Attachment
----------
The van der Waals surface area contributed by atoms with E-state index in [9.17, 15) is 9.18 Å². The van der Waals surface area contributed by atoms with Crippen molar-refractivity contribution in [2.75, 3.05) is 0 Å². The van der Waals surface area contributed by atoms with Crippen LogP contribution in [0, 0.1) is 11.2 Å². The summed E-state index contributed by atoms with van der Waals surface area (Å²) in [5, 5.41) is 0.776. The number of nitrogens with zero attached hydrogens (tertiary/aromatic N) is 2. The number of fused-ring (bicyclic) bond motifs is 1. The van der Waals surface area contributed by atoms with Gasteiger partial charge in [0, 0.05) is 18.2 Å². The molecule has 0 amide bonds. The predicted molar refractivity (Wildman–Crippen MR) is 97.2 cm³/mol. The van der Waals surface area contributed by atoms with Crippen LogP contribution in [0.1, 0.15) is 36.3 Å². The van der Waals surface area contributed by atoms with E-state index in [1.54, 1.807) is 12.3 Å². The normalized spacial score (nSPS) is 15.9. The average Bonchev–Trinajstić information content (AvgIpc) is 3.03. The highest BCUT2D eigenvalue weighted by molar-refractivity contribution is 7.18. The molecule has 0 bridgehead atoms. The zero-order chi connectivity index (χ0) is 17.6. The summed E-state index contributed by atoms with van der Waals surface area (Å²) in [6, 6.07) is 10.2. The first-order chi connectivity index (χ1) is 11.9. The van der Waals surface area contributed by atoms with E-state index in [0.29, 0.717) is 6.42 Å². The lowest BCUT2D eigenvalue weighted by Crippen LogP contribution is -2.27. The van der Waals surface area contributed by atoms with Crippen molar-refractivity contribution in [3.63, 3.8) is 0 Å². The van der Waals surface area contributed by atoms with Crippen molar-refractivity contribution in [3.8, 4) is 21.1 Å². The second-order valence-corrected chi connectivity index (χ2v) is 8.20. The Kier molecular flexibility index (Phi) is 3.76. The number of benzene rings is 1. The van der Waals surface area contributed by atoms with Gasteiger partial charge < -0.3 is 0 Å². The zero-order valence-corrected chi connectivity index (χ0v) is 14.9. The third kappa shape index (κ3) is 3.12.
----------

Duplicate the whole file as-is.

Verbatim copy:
The van der Waals surface area contributed by atoms with E-state index in [9.17, 15) is 9.18 Å². The van der Waals surface area contributed by atoms with Crippen molar-refractivity contribution in [2.75, 3.05) is 0 Å². The van der Waals surface area contributed by atoms with Crippen LogP contribution in [0, 0.1) is 11.2 Å². The summed E-state index contributed by atoms with van der Waals surface area (Å²) in [5, 5.41) is 0.776. The number of nitrogens with zero attached hydrogens (tertiary/aromatic N) is 2. The number of fused-ring (bicyclic) bond motifs is 1. The van der Waals surface area contributed by atoms with Gasteiger partial charge in [0, 0.05) is 18.2 Å². The molecule has 0 amide bonds. The predicted molar refractivity (Wildman–Crippen MR) is 97.2 cm³/mol. The van der Waals surface area contributed by atoms with Crippen LogP contribution in [0.1, 0.15) is 36.3 Å². The van der Waals surface area contributed by atoms with E-state index in [1.54, 1.807) is 12.3 Å². The normalized spacial score (nSPS) is 15.9. The average Bonchev–Trinajstić information content (AvgIpc) is 3.03. The highest BCUT2D eigenvalue weighted by molar-refractivity contribution is 7.18. The molecule has 0 bridgehead atoms. The zero-order chi connectivity index (χ0) is 17.6. The summed E-state index contributed by atoms with van der Waals surface area (Å²) in [6, 6.07) is 10.2. The first-order chi connectivity index (χ1) is 11.9. The van der Waals surface area contributed by atoms with E-state index in [0.29, 0.717) is 6.42 Å². The lowest BCUT2D eigenvalue weighted by Crippen LogP contribution is -2.27. The van der Waals surface area contributed by atoms with Crippen molar-refractivity contribution in [3.63, 3.8) is 0 Å². The van der Waals surface area contributed by atoms with Crippen molar-refractivity contribution in [3.8, 4) is 21.1 Å². The second-order valence-corrected chi connectivity index (χ2v) is 8.20. The Kier molecular flexibility index (Phi) is 3.76. The number of benzene rings is 1. The van der Waals surface area contributed by atoms with Gasteiger partial charge < -0.3 is 0 Å². The zero-order valence-corrected chi connectivity index (χ0v) is 14.9. The third kappa shape index (κ3) is 3.12.